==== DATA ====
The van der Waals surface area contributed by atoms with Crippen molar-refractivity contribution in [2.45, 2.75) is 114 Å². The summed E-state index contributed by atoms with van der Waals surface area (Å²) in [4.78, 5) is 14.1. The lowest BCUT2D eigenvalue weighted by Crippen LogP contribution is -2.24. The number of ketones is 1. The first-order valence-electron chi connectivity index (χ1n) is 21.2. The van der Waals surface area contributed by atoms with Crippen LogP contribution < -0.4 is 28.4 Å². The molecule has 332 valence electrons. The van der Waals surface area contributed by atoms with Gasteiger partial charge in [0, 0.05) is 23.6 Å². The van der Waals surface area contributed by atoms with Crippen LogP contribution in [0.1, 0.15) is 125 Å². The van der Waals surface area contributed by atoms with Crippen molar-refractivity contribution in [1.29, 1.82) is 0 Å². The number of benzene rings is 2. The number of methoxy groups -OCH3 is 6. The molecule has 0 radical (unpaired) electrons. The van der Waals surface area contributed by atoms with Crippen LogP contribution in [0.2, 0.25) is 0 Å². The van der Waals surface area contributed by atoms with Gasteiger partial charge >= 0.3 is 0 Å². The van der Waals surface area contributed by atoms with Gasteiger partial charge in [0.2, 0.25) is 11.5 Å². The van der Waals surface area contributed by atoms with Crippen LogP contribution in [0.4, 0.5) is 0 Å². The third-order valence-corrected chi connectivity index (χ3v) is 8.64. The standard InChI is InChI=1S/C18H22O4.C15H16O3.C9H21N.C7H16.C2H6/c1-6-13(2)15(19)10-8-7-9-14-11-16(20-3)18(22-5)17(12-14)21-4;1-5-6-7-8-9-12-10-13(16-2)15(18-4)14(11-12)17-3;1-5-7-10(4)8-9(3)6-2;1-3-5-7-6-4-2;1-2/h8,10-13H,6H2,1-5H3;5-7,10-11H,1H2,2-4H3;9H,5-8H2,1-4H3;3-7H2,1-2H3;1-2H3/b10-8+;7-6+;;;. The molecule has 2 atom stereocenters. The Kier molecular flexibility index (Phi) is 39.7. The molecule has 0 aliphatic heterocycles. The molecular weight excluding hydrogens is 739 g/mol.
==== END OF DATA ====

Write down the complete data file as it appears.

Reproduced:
The van der Waals surface area contributed by atoms with Crippen molar-refractivity contribution in [2.45, 2.75) is 114 Å². The summed E-state index contributed by atoms with van der Waals surface area (Å²) in [4.78, 5) is 14.1. The lowest BCUT2D eigenvalue weighted by Crippen LogP contribution is -2.24. The number of ketones is 1. The first-order valence-electron chi connectivity index (χ1n) is 21.2. The van der Waals surface area contributed by atoms with Crippen LogP contribution < -0.4 is 28.4 Å². The molecule has 332 valence electrons. The van der Waals surface area contributed by atoms with Gasteiger partial charge in [0, 0.05) is 23.6 Å². The van der Waals surface area contributed by atoms with Crippen LogP contribution in [0.1, 0.15) is 125 Å². The van der Waals surface area contributed by atoms with Crippen molar-refractivity contribution in [1.29, 1.82) is 0 Å². The number of benzene rings is 2. The number of methoxy groups -OCH3 is 6. The molecule has 0 radical (unpaired) electrons. The van der Waals surface area contributed by atoms with Crippen LogP contribution in [0.2, 0.25) is 0 Å². The van der Waals surface area contributed by atoms with Gasteiger partial charge >= 0.3 is 0 Å². The van der Waals surface area contributed by atoms with Gasteiger partial charge in [0.2, 0.25) is 11.5 Å². The van der Waals surface area contributed by atoms with Crippen LogP contribution in [0.4, 0.5) is 0 Å². The third-order valence-corrected chi connectivity index (χ3v) is 8.64. The standard InChI is InChI=1S/C18H22O4.C15H16O3.C9H21N.C7H16.C2H6/c1-6-13(2)15(19)10-8-7-9-14-11-16(20-3)18(22-5)17(12-14)21-4;1-5-6-7-8-9-12-10-13(16-2)15(18-4)14(11-12)17-3;1-5-7-10(4)8-9(3)6-2;1-3-5-7-6-4-2;1-2/h8,10-13H,6H2,1-5H3;5-7,10-11H,1H2,2-4H3;9H,5-8H2,1-4H3;3-7H2,1-2H3;1-2H3/b10-8+;7-6+;;;. The molecule has 2 atom stereocenters. The Kier molecular flexibility index (Phi) is 39.7. The molecule has 0 aliphatic heterocycles. The molecular weight excluding hydrogens is 739 g/mol.